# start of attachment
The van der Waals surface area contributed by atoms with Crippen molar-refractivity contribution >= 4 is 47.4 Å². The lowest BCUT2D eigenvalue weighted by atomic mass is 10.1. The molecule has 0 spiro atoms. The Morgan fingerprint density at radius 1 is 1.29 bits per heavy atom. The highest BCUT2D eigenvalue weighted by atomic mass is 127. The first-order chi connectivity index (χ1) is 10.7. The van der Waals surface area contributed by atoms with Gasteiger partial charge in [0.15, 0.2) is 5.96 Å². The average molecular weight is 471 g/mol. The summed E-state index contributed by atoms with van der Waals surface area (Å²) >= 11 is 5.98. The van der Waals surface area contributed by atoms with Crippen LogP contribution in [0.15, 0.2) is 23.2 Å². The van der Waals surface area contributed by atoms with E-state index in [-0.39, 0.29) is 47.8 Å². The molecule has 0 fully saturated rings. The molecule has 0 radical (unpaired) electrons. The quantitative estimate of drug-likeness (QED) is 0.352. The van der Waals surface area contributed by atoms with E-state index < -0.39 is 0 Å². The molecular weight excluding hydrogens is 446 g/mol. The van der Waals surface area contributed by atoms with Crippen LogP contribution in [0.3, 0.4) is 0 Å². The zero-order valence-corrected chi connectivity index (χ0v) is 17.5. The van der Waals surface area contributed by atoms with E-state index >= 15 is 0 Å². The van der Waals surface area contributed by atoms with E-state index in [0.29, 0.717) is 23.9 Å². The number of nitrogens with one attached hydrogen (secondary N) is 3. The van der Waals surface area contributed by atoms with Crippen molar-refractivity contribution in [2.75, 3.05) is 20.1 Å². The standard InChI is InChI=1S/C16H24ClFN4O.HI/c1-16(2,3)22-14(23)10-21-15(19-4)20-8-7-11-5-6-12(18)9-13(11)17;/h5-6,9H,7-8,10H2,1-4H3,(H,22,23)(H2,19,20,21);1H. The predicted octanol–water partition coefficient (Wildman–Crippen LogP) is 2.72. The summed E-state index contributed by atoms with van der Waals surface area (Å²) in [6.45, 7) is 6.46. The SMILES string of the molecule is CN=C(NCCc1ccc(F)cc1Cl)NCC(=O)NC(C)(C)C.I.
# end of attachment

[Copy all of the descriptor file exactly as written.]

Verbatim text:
The van der Waals surface area contributed by atoms with Crippen molar-refractivity contribution >= 4 is 47.4 Å². The lowest BCUT2D eigenvalue weighted by atomic mass is 10.1. The molecule has 0 spiro atoms. The Morgan fingerprint density at radius 1 is 1.29 bits per heavy atom. The highest BCUT2D eigenvalue weighted by atomic mass is 127. The first-order chi connectivity index (χ1) is 10.7. The van der Waals surface area contributed by atoms with Gasteiger partial charge in [0.15, 0.2) is 5.96 Å². The average molecular weight is 471 g/mol. The summed E-state index contributed by atoms with van der Waals surface area (Å²) >= 11 is 5.98. The van der Waals surface area contributed by atoms with Crippen LogP contribution in [0.15, 0.2) is 23.2 Å². The van der Waals surface area contributed by atoms with E-state index in [-0.39, 0.29) is 47.8 Å². The molecule has 0 fully saturated rings. The molecule has 0 radical (unpaired) electrons. The quantitative estimate of drug-likeness (QED) is 0.352. The van der Waals surface area contributed by atoms with E-state index < -0.39 is 0 Å². The molecular weight excluding hydrogens is 446 g/mol. The van der Waals surface area contributed by atoms with Crippen LogP contribution in [0.3, 0.4) is 0 Å². The zero-order valence-corrected chi connectivity index (χ0v) is 17.5. The van der Waals surface area contributed by atoms with E-state index >= 15 is 0 Å². The van der Waals surface area contributed by atoms with E-state index in [0.29, 0.717) is 23.9 Å². The number of nitrogens with one attached hydrogen (secondary N) is 3. The van der Waals surface area contributed by atoms with Crippen molar-refractivity contribution in [2.75, 3.05) is 20.1 Å². The standard InChI is InChI=1S/C16H24ClFN4O.HI/c1-16(2,3)22-14(23)10-21-15(19-4)20-8-7-11-5-6-12(18)9-13(11)17;/h5-6,9H,7-8,10H2,1-4H3,(H,22,23)(H2,19,20,21);1H. The predicted octanol–water partition coefficient (Wildman–Crippen LogP) is 2.72. The summed E-state index contributed by atoms with van der Waals surface area (Å²) in [6.45, 7) is 6.46. The SMILES string of the molecule is CN=C(NCCc1ccc(F)cc1Cl)NCC(=O)NC(C)(C)C.I.